After 'Lagaan', Ashutosh Gowarikar joined the illustrious group of filmmakers who have put Indian cinema into the international terrain. Gowarikar’s second film, ‘Swades: We the People’, starring India’s biggest star, Shahrukh Khan, was the most eagerly awaited film of 2004. The central theme -- the returning NRI – gave it a special significance to Indians everywhere.
Ever since Aditya Chopra made ‘Dilwale Dulhania Le Jaayenge’ in 1995, NRIs flooded Hindi films, singing ‘bhajans’ wearing miniskirts and Gap T-shirts. A whole new cinematic genre spun out of this blockbuster, depicting modern Indian families living in designer homes in London, Toronto, NY, LA, espousing glories of Indian culture and traditional family values. These films struck a strong emotional chord in the hearts of every Indian abroad and became money-spinners for filmmakers of every ilk. Every month a film is announced aimed at the NRI, filled with patriotic sermons and the mandatory songs and dances and wedding sequences.
‘Swades’ too is about the love of the nation, one not expressed by waving the tricolor or mouthing slogans. It is about an NRI who returns to his roots to work for his community. Inspired by Rajni Bakshi’s ‘Bapu Kuti’, a book about real-life individuals involved in community development, Gowariker conceived this subject in 1996. The result is Swades -- an attempt to shake Indians out of their apathetic insensitivity to the issues that have hampered the development of India and to urge them to actively take responsibility for the country’s welfare at the grassroots level. ‘Swades’ reminded me of Hrishikesh Mukherjee’s Namak Haraam (1973) where a middle-class youth moves to the slums to help a friend, and gets so involved that he gives up all material comforts and turns socialist-activist.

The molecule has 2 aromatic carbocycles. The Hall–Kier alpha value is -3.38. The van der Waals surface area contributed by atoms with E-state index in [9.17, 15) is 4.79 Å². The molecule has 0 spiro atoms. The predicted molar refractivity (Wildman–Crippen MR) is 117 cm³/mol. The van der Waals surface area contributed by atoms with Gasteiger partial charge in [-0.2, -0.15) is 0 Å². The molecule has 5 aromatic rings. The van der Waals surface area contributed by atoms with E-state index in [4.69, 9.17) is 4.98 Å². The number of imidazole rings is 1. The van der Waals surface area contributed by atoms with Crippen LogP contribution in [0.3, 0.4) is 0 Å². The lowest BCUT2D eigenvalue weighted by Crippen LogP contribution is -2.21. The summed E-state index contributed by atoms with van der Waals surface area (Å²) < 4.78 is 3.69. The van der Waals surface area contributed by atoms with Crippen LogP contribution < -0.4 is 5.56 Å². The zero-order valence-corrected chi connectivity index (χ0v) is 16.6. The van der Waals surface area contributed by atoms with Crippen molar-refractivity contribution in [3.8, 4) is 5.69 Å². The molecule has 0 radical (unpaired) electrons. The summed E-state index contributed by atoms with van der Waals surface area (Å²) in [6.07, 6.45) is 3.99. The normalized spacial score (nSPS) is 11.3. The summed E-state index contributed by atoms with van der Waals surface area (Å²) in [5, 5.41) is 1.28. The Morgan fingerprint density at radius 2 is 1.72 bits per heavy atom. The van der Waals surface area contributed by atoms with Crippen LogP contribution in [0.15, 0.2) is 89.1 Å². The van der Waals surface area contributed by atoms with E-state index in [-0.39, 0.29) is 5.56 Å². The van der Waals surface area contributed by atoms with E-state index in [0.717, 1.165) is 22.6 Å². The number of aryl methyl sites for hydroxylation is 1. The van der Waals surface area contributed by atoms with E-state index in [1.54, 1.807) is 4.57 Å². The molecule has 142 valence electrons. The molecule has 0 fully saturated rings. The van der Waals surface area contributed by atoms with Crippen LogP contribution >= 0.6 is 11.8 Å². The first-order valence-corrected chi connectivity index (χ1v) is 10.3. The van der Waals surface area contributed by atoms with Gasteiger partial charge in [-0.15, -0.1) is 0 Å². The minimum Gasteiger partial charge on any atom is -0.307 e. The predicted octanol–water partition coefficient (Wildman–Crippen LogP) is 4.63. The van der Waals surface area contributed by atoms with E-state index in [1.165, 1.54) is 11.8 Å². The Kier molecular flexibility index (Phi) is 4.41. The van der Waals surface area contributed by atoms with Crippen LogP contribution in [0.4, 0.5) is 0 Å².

But that was over 30 years ago, this is now. That was class-divide, this is about multiple divides that segment modern India -- class, caste, gender, urban-rural, national-international. ‘Swades’ is the story of Mohan Bhargav, a young scientist managing NASA’s Global Precipitation Measurement Project. Caught up in the pursuit of professional achievement, Mohan has forgotten his past, and on his parents’ death anniversary, feels the guilt of abandonment. He decides to take a break and return to India to bring his childhood nanny, Kaveriamma, back with him to the US. At this point, it is purely a personal quest -- Kaveriamma is symbolic of the parental love and nurture that every NRI leaves behind. The search for this mother figure takes Mohan from Florida to Delhi to a remote village in Uttar Pradesh, an actual journey that parallels an internal journey toward self-discovery.
Mohan reaches Charanpur (a fictional village recreated near Panchgani) in his 5-star RV, carrying with him every comfort the NRI is used to. In direct contrast, Charanpur is beset with problems integral to rural India -- poverty, illiteracy, ignorance, prejudice, gender discrimination, scarcity of basic amenities. The Panchayat that governs Charanpur continues to perpetuate traditional notions of a rigidly hierarchical society. Mohan remains an outsider, emerging from his RV, clad in jeans, plaid shirts and sneakers, greeted with awe and skepticism by the villagers. Gowarikar’s objective is to juxtapose Mohan’s move from the highest level of technological advancement to a space untouched by basic developmental issues, and the encounter becomes a two-way transaction. Just as the villagers learn to cast away regressive values and work together to facilitate progress, Mohan learns about the individual’s responsibility to the community.
Mohan’s journey continues into the interiors of rural India where he encounters the extreme impact of poverty and caste oppression. A child peddling water to passing trains turns into an epiphany, a transformative experience that leads him to extend his stay and actively initiate change. He successfully bridges the caste divide, eases the entry of girls and scheduled-caste children to school, and takes on a project that demonstrates the strength of unity fortified by technical knowledge. As a parallel to the cricket match in ‘Lagaan’, Mohan gets the villagers to work together to successfully harness natural water to generate electricity.
The film is a strong statement against brain drain. At the end of the film, one of the characters deconstructs the myth of the American dream. The desire to live and work abroad is compared to using the lamp from one’s own home to light up the neighbor’s house. This statement haunts Mohan all through the completion of NASA’s project back in Florida. Without mincing words,